Always an exciting technology, the uptake of ultrasonic spectroscopy has been hindered by its technical complexity and limited resolution. As Cormac Smyth, Breda O'Driscoll, Evgeny Kuryashov and Vitaly Buckin show, a new device has overcome these problems is finding applications in various dairy processes.
Ultrasonic spectroscopy is a non-destructive analytical technique based on the measurements of parameters of low energy ultrasonic waves propagating through analysed samples.
This technique is well known through its successful application in medicine and a number of fields of material analysis. However, in the past the limited resolution of the measurements and complicated cleaning and sample handling procedures prevented a broad spread of this technique in research and analytical laboratories.
The novel HR-US101 high-resolution spectrometer (Fig. 1) from Ultrasonic Scientific, which employs modern technologies, overcomes these limitations. As a result, commercial ultrasonic instruments are now available for a wide spectrum of analytical tasks.
This instrument can perform analysis in a broad range of sample volume (1ml typically, 0.03ml to 200ml and higher when custom made) and performs analysis in various regimes with a record resolution. It was employed at the Department of Chemistry at University College Dublin in the analysis of gelation processes in milks, melting of milk fat in milk and butter, composition analysis, particle sizing, creaming effects and coagulation in milks and milk based drinks. Some of these applications are discussed in this article.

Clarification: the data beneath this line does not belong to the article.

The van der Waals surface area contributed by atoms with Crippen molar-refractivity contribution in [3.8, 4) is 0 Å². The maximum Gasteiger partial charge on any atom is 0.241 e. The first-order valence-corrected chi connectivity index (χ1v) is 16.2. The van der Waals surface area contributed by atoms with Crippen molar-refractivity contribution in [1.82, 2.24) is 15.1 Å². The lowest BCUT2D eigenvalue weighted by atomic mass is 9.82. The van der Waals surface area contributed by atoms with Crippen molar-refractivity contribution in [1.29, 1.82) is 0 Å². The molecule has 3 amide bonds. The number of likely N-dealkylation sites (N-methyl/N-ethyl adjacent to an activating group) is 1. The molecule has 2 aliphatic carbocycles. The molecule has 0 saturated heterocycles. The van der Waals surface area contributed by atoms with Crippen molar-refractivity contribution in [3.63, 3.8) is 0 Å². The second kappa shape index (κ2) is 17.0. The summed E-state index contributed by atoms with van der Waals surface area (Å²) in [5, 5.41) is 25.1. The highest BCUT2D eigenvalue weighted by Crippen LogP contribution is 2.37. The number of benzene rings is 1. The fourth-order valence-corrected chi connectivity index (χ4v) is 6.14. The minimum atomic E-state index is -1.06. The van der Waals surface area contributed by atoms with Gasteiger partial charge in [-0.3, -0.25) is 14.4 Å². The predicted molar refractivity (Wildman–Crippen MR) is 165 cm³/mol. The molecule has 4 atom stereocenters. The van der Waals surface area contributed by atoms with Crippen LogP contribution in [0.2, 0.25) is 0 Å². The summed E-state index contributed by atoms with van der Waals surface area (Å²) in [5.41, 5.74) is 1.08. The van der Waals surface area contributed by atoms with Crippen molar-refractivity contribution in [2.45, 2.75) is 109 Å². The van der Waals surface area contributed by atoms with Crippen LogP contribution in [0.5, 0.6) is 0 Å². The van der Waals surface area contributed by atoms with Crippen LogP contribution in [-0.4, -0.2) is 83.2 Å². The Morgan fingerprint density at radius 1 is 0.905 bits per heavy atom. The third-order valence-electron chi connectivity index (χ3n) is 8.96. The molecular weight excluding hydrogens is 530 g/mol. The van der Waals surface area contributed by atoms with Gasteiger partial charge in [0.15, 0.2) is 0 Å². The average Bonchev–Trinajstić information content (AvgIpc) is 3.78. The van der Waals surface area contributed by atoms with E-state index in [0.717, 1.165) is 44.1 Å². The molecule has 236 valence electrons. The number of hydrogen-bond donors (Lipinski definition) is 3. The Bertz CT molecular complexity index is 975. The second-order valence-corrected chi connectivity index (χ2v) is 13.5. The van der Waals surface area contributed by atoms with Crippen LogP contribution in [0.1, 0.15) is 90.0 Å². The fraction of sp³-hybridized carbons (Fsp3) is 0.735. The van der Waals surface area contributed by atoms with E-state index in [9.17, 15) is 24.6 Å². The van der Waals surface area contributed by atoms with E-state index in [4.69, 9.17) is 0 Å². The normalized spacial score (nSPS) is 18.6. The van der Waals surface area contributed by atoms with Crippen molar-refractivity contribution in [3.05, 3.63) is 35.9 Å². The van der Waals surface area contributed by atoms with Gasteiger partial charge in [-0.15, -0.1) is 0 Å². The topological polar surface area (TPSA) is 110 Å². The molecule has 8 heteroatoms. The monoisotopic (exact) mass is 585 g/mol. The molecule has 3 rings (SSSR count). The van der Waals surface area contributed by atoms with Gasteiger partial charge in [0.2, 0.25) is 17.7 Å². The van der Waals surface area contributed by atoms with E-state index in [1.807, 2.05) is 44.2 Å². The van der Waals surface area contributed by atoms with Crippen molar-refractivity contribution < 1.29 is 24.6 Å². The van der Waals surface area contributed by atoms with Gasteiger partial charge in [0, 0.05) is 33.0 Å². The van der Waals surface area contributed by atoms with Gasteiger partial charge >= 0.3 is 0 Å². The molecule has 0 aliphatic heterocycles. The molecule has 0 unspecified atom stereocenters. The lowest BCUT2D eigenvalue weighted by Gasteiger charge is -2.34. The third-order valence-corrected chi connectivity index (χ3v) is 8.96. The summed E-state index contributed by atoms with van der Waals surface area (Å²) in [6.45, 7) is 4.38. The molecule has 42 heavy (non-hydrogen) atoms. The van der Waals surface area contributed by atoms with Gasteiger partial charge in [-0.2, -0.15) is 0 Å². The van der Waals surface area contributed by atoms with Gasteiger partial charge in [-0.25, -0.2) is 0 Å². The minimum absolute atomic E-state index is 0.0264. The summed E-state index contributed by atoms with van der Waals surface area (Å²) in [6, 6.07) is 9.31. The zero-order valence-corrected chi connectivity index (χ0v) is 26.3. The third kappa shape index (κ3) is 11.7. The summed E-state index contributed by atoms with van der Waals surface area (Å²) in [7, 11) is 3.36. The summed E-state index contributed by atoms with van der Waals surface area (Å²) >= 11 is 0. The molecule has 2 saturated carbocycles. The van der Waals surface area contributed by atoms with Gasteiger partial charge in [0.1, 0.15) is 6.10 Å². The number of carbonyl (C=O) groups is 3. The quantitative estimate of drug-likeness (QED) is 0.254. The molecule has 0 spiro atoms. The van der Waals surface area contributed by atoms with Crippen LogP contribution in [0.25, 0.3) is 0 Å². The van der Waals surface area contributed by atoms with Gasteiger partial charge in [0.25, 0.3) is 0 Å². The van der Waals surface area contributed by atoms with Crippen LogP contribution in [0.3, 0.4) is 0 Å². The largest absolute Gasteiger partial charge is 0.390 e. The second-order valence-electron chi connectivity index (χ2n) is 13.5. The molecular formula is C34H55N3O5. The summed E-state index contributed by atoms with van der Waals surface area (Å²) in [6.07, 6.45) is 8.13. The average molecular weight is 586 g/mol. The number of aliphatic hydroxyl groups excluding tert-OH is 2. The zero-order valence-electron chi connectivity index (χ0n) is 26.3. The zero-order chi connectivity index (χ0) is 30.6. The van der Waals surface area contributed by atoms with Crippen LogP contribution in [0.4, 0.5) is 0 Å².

Benefits of ultrasonic analysis
Non-destructive analysis of intrinsic properties of materials includes measurements of signals (waves) travelling through the analysed sample. Until now only one wave has dominated in the field of material analysis the electromagnetic wave. This wave, which probes electromagnetic properties of materials, is employed in optical spectroscopy and its variations, NMR, microwave and others.
Ultrasound provides an alternative wave, which is the same as an acoustical one, only at higher frequency (or tone in acoustical terms). In this wave oscillating pressure causes oscillation of compressions and therefore by its nature it is a rheological wave.
Compression in the ultrasonic wave changes the distances between the molecules of the sample, which responds by intermolecular repulsions. Therefore ultrasonic spectroscopy allows us to probe intermolecular forces in the sample, thus providing new information about its interior.
Amplitudes of deformations in the ultrasonic wave employed in analytical ultrasound are extremely small, making the ultrasonic analysis non-destructive. As most materials are ultrasonically transparent, ultrasound allows the analysis of a broad variety of samples including opaque materials. Another advantage of the technology employed in the HR-US101 ultrasonic spectrometer is the absence of large actuators as in dynamic rheology or bulky light sources and other optical parts or expensive consumables, thus representing a robust and multipurpose instrument, which performs a broad range of analytical functions of fast, non-destructive and non-expensive analysis.